2015 - Chicago other cities cannot do it alone. As I outlined in a Huffington Post op-ed this June,

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  • 2015 ACTION AGENDA

    SUSTAINABLE CHICAGO

    YEAR ONE PROGRESS REPORT

    FALL 2013

    ECONOMIC DEVELOPMENT AND JOB CREATION

    ENERGY EFFICIENCY AND CLEAN ENERGY

    TRANSPORTATION OPTIONS

    WATER AND WASTEWATER

    PARKS, OPEN SPACE AND HEALTHY FOODS

    WASTE AND RECYCLING

    CLIMATE CHANGE

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  • 2 » SUSTAINABLE CHICAGO 2015 • YEAR ONE • PROGRESS REPORT • FALL 2013

    OFFICE OF THE MAYOR City of ChiCago 121 N. LASALLE STREET • CHICAGO, ILLINOIS 60602

    www.cityofchicago.org • @chicagosmayor

    Dear Friends,

    Last September, I unveiled the Sustainable Chicago 2015 Action Agenda and, a year later, we have reaffirmed that a successful Chicago is a sustainable Chicago. This Year One Progress Report explains the concrete actions that the City and its partners have taken to achieve the 24 goals in the Action Agenda. As you will see, we are currently on track across every one of our seven strategic themes, making important advances to save taxpayer dollars, reduce pollution, and protect homes and communities from the effects of flooding and climate change.

    The year was marked by several key events and accomplishments. I am pleased with the closure of the last two coal-fired power plants in the City just as we were going to press last year, the establishment of the Joint Center for Energy Storage Research at Argonne, the Divvy bike share system launch, and the City Council’s passage of an energy benchmarking ordinance. Other highlights include reaching an additional 338,000 households with blue cart recycling, replacing 75 miles of water mains, reducing the permitting time for residential solar projects to one day, and the announcement of Method opening their first-ever manufacturing facility in Chicago’s Pullman neighborhood.

    Still, the last twelve months were not without some challenges. While the City has made great strides to mitigate its carbon footprint and become more resilient, Chicago and other cities cannot do it alone. As I outlined in a Huffington Post op-ed this June, climate change is a global issue and requires national and international cooperation.

    Looking ahead, Chicagoans can expect economic growth through sustainability research and innovation, sizeable investment in green infrastructure, more access to parks and healthy food, increasingly robust transit options, and significant reductions in energy consumption. I thank you for your commitment to make Chicago the most sustainable city in the country.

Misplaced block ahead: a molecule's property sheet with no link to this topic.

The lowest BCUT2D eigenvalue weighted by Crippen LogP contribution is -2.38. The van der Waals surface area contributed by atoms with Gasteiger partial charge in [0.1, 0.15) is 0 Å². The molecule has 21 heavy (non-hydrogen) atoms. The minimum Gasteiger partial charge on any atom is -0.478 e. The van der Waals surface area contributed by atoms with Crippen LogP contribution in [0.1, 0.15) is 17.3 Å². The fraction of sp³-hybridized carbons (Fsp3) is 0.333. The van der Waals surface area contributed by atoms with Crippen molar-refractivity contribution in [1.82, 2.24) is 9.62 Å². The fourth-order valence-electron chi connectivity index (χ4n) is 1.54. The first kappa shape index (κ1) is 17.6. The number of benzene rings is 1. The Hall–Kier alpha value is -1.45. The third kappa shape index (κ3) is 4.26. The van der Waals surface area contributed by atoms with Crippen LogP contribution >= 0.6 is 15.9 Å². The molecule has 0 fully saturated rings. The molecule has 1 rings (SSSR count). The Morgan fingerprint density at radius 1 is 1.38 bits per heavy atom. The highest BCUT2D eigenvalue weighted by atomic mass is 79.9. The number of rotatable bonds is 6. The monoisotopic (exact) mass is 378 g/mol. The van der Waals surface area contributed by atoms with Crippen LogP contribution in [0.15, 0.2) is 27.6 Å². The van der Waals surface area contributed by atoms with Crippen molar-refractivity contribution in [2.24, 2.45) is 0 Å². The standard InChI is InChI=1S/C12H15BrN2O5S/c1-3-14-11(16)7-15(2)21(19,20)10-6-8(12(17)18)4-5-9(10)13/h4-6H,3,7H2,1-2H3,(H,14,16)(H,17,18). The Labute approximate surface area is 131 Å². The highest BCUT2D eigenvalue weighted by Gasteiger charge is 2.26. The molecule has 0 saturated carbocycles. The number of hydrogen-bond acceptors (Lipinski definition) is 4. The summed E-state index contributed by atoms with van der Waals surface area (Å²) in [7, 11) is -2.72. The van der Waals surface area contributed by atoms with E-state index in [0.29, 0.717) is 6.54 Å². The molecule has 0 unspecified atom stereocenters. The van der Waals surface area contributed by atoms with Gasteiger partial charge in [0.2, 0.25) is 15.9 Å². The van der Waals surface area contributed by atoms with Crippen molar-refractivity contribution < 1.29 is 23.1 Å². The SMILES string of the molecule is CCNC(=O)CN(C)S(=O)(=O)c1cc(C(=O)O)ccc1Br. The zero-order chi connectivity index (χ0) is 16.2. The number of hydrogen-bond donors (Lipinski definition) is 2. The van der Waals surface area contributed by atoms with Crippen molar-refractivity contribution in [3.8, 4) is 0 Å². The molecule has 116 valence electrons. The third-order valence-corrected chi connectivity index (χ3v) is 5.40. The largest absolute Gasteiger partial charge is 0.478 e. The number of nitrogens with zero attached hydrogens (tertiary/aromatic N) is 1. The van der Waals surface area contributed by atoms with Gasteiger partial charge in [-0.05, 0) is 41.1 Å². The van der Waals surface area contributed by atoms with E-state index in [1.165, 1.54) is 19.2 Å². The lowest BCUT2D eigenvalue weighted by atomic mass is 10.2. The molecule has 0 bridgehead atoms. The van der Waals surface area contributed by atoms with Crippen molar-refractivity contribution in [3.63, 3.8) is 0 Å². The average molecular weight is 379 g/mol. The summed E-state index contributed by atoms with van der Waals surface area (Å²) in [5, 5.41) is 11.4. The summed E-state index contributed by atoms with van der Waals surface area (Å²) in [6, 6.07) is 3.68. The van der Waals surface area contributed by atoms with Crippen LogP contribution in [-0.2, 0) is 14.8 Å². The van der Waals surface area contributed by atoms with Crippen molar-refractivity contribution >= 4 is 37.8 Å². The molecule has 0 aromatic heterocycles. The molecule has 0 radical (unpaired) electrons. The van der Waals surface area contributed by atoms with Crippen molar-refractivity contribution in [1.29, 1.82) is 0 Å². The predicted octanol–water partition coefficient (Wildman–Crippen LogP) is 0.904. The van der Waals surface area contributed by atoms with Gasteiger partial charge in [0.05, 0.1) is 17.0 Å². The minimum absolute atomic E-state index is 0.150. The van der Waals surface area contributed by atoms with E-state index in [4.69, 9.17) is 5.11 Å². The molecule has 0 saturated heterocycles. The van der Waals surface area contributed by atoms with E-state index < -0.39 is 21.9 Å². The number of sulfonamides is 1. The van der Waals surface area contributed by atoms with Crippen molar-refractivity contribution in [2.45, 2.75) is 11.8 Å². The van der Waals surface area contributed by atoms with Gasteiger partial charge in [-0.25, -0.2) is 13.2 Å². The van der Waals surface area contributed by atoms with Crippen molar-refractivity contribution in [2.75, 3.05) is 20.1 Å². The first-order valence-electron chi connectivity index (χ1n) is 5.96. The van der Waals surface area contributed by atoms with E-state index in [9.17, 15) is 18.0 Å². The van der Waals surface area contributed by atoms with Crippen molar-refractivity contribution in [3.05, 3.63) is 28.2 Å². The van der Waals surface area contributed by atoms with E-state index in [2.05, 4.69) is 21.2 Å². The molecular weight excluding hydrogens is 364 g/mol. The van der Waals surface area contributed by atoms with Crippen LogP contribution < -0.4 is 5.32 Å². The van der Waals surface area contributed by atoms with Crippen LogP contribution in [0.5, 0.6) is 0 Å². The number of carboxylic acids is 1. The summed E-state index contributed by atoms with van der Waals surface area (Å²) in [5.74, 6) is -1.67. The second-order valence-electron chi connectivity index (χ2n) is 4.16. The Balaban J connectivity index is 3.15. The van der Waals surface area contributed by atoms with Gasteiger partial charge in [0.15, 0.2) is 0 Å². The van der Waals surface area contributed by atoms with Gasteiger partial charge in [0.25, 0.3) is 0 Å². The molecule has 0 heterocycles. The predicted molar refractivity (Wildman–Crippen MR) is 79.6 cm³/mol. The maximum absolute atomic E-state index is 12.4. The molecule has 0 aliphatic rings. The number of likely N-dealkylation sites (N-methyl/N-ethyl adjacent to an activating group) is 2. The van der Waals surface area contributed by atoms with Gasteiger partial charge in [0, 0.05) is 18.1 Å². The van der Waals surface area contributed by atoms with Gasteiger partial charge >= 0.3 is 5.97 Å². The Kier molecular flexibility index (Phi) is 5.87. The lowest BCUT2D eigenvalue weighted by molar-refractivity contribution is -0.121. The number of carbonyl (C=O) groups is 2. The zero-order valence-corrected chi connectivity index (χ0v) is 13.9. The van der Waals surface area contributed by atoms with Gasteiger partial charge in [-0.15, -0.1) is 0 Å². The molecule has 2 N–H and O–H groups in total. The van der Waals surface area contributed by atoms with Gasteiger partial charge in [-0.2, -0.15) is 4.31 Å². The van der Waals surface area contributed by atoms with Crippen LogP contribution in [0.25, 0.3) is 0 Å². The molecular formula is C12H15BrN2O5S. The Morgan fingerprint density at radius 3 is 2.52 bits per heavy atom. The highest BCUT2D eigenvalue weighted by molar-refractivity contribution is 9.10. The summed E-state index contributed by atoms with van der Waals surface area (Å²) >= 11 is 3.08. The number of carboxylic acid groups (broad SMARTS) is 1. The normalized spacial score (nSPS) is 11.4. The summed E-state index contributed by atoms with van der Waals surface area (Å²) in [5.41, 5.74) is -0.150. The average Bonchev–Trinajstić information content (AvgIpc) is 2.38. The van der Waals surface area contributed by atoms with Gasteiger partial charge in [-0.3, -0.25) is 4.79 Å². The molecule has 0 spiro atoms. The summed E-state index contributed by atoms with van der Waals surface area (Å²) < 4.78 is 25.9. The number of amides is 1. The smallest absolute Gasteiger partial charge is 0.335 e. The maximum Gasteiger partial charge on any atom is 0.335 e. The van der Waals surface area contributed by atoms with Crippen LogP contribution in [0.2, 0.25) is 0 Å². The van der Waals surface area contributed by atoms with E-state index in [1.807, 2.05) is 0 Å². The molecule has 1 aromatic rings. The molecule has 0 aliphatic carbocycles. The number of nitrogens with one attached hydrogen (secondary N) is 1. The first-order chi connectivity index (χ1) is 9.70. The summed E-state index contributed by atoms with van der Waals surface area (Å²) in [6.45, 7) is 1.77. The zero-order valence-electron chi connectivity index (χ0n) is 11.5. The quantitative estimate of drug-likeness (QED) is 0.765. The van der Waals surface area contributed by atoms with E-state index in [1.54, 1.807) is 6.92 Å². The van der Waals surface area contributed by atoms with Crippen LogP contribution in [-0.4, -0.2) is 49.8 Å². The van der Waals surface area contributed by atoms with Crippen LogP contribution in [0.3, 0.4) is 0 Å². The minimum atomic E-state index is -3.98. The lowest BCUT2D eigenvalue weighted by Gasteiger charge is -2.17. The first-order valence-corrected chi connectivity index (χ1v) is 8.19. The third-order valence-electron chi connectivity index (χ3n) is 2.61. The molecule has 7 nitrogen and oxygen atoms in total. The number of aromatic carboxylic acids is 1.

Sincerely,

    Rahm Emanuel Mayor

  • 3 » CONTENTS

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    SUSTAINABILITY COUNCIL

    INTRODUCTION

    ECONOMIC DEVELOPMENT AND JOB CREATION

    ENERGY EFFICIENCY AND CLEAN ENERGY

    TRANSPORTATION OPTIONS

    WATER AND WASTEWATER

    PARKS, OPEN SPACE, AND HEALTHY FOOD

    WASTE AND RECYCLING

    CLIMATE CHANGE

    CONCLUSION

    ACTIONS

    GRI INDEX

    ACKNOWLEDGEMENTS

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  • 4 » SUSTAINABLE CHICAGO 2015 • YEAR ONE • PROGRESS REPORT • FALL 2013

    INTRODUCTION

    Building on Chicago’s legacy of planning, action, and leadership on climate and environmental issues, the Sustainable Chicago 2015 Action Agenda offers a concrete roadmap for the City and its residents to make Chicago an even more prosperous, healthy, and vibrant place to live and work. Released by Mayor Emanuel in fall 2012, the Sustainable Chicago 2015 Action Agenda underscores seven categories and 24 goals that are critical to our city’s strength today and in years to come. At the one year anniversary of Sustainable Chicago 2015’s release, this progress report provides substantive updates across each of the seven categories and highlights success stories, partnerships, and opportunities for residents to get involved.

    During the first year of the Action Agenda’s implementation, we are proud to report that Chicago has made at least initial progress across all the plan’s goals and actions (see key for goals and actions progress on page 5). In the second and third years of Sustainable Chicago 2015, we expect to report further progress as we work toward these goals. Additionally, the Year One Progress Report calls out specific areas where residents can drive impact, often leveraging the results of City work (see key for resident engagement opportunity on page 5).